One aspect of American “exceptionalism” is the hostility towards socialism.

This suspicion of the public authorities, periodically elevated to a cult by Know Nothings, States’ Rightists, anti-tax campaigners — and, most recently, the radio talk show demagogues of the Republican Right, is uniquely American. It translates an already distinctive suspicion of taxation (with or without representation) into PATRIOTIC DOGMA. Here in the US, taxes are typically regarded as UNCOMPENSATED INCOME LOSS. The idea that they might (also) be a contribution to the provision of COLLECTIVE GOODS that individuals could never afford in isolation (roads, firemen, policemen, warships, and weapons) is rarely considered.

In continental Europe as in much of the developed world, the idea that any one person could be completely ‘self-made’ evaporated with the illusions of 19th century individualism. We are all beneficiaries of those who went before us, as well as those who will care for us in old age or ill health. We all depend upon services whose costs we share with our fellow citizens, however selfishly we conduct our economic lives. But in America, the ideal of the autonomous entrepreneurial individual remains as appealing as ever. (pp. 31-32)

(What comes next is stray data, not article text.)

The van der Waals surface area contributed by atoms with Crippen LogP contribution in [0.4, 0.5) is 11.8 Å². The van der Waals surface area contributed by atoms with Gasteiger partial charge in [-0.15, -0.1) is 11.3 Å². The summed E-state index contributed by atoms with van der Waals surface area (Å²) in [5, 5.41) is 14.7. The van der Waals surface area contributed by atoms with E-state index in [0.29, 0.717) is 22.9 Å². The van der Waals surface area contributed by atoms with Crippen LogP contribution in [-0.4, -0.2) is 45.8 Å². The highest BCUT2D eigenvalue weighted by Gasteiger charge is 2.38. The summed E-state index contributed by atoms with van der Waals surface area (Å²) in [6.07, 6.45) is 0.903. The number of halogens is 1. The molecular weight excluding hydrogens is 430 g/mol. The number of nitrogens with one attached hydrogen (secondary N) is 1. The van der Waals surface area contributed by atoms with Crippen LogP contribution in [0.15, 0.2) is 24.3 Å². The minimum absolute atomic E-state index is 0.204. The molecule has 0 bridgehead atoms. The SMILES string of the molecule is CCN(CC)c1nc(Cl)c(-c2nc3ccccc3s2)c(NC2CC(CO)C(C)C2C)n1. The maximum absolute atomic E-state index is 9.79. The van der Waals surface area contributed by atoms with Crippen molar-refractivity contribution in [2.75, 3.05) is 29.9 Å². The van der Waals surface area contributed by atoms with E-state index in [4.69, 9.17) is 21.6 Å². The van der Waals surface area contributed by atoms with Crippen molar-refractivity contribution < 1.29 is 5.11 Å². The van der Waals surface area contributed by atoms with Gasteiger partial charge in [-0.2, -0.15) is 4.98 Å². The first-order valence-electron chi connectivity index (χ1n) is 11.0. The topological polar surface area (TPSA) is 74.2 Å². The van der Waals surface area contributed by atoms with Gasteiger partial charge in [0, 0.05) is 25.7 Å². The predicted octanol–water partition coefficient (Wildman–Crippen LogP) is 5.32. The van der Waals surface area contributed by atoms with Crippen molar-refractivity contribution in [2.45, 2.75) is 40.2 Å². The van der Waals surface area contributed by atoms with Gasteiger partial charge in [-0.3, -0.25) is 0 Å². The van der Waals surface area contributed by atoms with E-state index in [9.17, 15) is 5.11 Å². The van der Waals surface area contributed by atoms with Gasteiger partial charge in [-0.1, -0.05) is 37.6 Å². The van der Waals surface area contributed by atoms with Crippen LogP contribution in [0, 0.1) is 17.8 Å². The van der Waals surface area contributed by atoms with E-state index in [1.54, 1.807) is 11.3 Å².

The screams of outrage when Elizabeth Warren denounced the notion that there were any self-made men was hysterical:

“There is nobody in this country who got rich on their own. Nobody. You built a factory out there – good for you. But I want to be clear. You moved your goods to market on roads the rest of us paid for. You hired workers the rest of us paid to educate. You were safe in your factory because of police forces and fire forces that the rest of us paid for. You didn’t have to worry that marauding bands would come and seize everything at your factory… Now look. You built a factory and it turned into something terrific or a great idea – God bless! Keep a hunk of it. But part of the underlying social contract is you take a hunk of that and pay forward for the next kid who comes along.”